After the 1998 bleaching event, coral recruitment was high, and the reefs had largely regained coral cover levels and species composition consistent with those documented prior to 1998 by 2012. Estimates of average vertical growth rate of reefs dominated by species of Acropora corals were also high. This indicated that many of the recovered reefs, had the capacity to keep pace with sea-level rise.
The subsequent 2015-2016 bleaching event had a major impact on reef species composition and coral growth rates. The decline in coral cover was mostly driven by mortality of tabular Acropora species, resulting in slower rates of average vertical growth of the reefs.
Overall, cover can rebound but may be fundamentally different and changes to structural complexity are likely to persist for several years. The remaining areas of reef continue to experience degradation mostly due to bio-erosion, for example by parrotfish, which tend to proliferate and feed on reef substrates following severe coral bleaching, but whose numbers tend to decline again once the corals start to regrow and recover. Many species of reef fish are negatively affected by bleaching events, either due to a direct loss of food sources, or due to a reduction in the 3-dimensional structure that protected them from predators. Some species that feed on algae and invertebrates can increase in abundance.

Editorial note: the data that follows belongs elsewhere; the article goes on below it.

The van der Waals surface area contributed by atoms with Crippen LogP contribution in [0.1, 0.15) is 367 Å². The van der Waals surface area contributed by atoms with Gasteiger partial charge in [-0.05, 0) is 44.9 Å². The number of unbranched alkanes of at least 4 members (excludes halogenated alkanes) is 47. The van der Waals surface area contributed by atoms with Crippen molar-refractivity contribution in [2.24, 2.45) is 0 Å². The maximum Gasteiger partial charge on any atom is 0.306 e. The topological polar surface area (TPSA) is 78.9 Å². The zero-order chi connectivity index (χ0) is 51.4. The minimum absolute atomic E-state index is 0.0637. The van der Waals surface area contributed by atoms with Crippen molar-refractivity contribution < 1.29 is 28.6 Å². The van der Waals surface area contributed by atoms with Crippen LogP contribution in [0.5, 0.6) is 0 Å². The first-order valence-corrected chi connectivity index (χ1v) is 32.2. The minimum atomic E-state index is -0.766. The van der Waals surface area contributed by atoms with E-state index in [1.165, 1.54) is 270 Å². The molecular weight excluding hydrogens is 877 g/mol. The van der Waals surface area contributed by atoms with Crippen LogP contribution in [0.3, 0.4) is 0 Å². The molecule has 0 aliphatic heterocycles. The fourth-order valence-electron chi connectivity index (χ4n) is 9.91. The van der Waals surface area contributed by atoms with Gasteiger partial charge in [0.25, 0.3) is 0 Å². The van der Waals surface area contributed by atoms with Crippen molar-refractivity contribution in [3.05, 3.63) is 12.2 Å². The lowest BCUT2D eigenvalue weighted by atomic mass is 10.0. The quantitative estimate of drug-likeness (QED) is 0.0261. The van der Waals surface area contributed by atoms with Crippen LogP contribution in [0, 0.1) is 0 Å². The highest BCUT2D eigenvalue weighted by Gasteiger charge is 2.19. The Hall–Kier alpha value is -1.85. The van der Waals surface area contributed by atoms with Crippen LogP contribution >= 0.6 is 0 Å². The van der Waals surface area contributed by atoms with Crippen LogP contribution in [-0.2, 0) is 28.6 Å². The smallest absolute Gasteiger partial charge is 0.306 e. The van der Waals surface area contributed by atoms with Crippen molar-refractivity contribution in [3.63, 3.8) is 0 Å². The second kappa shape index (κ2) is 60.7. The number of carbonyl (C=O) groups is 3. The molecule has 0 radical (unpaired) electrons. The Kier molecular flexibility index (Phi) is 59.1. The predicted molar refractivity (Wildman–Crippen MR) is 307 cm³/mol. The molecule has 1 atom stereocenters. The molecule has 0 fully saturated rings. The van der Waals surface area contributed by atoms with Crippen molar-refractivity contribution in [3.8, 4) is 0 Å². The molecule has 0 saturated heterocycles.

High evidence, high agreement
The negative effects of climate change on coral reefs, including in this region are well documented and there is high confidence that these environments will become increasingly stressed in the future.
There is high confidence that SSTs in the tropical Indian ocean will continue to rise, and that oxygen concentrations and pH will decline.
However, there is likely to be considerable local variation in the vulnerability of reefs to these changes, and the invertebrates and fish they support, which may offer some resilience. Finer resolution models being developed will improve understanding of relative climate vulnerability of reefs across the Indian Ocean.
The return of Acropora species-dominated communities will be crucial to restore the key geo-ecological functions of habitat complexity and carbonate production that local reefs delivered pre-bleaching.
Early observations suggest that deeper living reefs within the BIOT MPA are highly diverse and surviving deep-water corals may provide a source to recolonise shallow reefs if the species can live in deep and shallow environments. Surviving deeper reefs may also provide a refuge for organisms that can move to their depths.
In BIOT lagoons, pH change, coupled with decreasing salinity could produce unfavourable conditions for calcifying organisms such as corals and coralline algae, which are key to reef health and structure.
High evidence, high agreement
The current effects of climate change are well documented, and projected changes are expected to add to stress on coral reefs.